The effects of the pandemic are as dead as the proverbial ghost in a graveyard. Just ask the organizers of sports events scheduled for October this year. And that includes coffin races, which we’ll get to in a minute.
Total Halloween spending is expected to reach a record $12.2 billion, exceeding pre-2020 levels, according to the National Retail Federation. And with more people opening their wallets and preparing to attend events, organizers can expect treats.
A whopping 32 percent of consumers plans to throw or attend a party, including traveling to one. Extrapolate these numbers and we see an increase in the number of people not only throwing parties but going to Halloween-themed events, and that includes themed tournaments. Expect that pent-up demand will play into a spike in travel – and that event owners will be harnessing the enthusiasm to bring registrants, particularly when tournaments can make it fun for younger athletes to dress in costume. Here are some of the events appearing at the top of searches.
Coffin Races are big news, including the Emma Crawford Coffin Races in Manitou Springs, Colorado. You build it, you push it, and you need at least one person steering. There is a hearse parade, with more than 70 teams lining up before the starting gun goes off.
Not to be outdone, Denton, Texas puts on its own version as part of its Day of the Dead Festival. A quote from the website: “In October 2012, Denton held its first-ever Coffin Race. The rules were simple: drivers had to be mindful of wheels and helmets — and brakes were strongly encouraged. In those days, that didn’t stop many teams from throwing those suggestions out the window, and spectators saw everything from cars with no steering wheels to a guy roaring down Hickory Street on a hospital gurney. Luckily, no major incidents were reported, and for the sake of safety and fairness, today’s Coffin Race teams will find many strict rules and regulations to adhere to. Le sigh.”
Freehold Soccer League is putting on its 24th Annual FrightFest Invitational Tournament, and is encouraging teams to get into the spirit over the course of the event.
Maryland Lacrosse League presents its Halloween Havoc, and just for the occasion, has named the fields, “Cemetery,” “Transylvania,” “Zombie Zone” and “Graveyard.”
Pickleball has never been one to shy away from a good time, and at Rotary Long Neck Sunrise Club, the annual Halloween Monster Ball will feature a costume contest (as well as all the hard-fought action you’d find in any tournament).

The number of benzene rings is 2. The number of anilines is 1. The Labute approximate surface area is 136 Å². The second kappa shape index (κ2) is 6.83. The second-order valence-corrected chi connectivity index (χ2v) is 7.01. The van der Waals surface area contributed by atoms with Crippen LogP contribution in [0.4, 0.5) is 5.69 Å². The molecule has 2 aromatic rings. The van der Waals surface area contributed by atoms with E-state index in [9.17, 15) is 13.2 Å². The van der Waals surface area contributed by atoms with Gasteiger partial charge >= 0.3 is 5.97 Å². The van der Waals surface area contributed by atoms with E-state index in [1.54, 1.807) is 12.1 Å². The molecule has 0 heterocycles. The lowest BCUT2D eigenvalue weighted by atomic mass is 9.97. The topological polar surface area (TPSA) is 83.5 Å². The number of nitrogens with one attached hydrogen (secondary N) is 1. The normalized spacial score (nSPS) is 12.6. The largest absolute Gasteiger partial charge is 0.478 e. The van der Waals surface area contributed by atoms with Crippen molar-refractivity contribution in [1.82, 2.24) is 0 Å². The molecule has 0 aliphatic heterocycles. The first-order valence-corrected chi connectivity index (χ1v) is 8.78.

Tennis has even gotten into the swing, with the Baton Rouge Wheelchair Tennis Association putting on its fundraiser, the Hallowheel Charity Tennis Tournament. Oh, yes. There are costumes involved. If you can play in it, you can wear it.
Running in the USA, which tracks various foot races throughout the U.S., has recorded an inordinate number of races in October, with even more on the weekend prior to Halloween (October 28 and 29). Most 5Ks include key words such as Halloween, Ghoul, Witch, Haunted, Pumpkin, Zombie, Ghost and similar terms.
Travel to Halloween-related destinations is expected to be especially busy, according to this article. And that means visits to attractions associated with Halloween. Theme parks like Disney (where Mickey’s Not-So-Scary Halloween Party is held) are bracing for sellouts on certain nights; in fact, a site with the ingenious name of Mouse Hacking has insights on prices, how far in advance to reserve, expected activities and other information. (Fun fact: The Not-So-Scary event started in August and runs through November 1.)
It's likely most travel, tournaments and associated activities will take place the weekend just prior to Halloween – Saturday and Sunday, October 28 and 29. This year, Halloween falls on a Tuesday. (As the ghosts all say, boo.)
And for those making travel plans, Lawn Love has rated the Best Cities for Surviving a Zombie Apocalypse. Number one is Houston, and it goes all the way down to 200 (Miramar, Florida). Cities were scored on the criteria of Vulnerability, Hideouts, Supplies, Protection, and Mobility. Researchers also considered population density, access to “bunkers,” and hunting gear stores, for example, among 30 total metrics.
Safety first, people.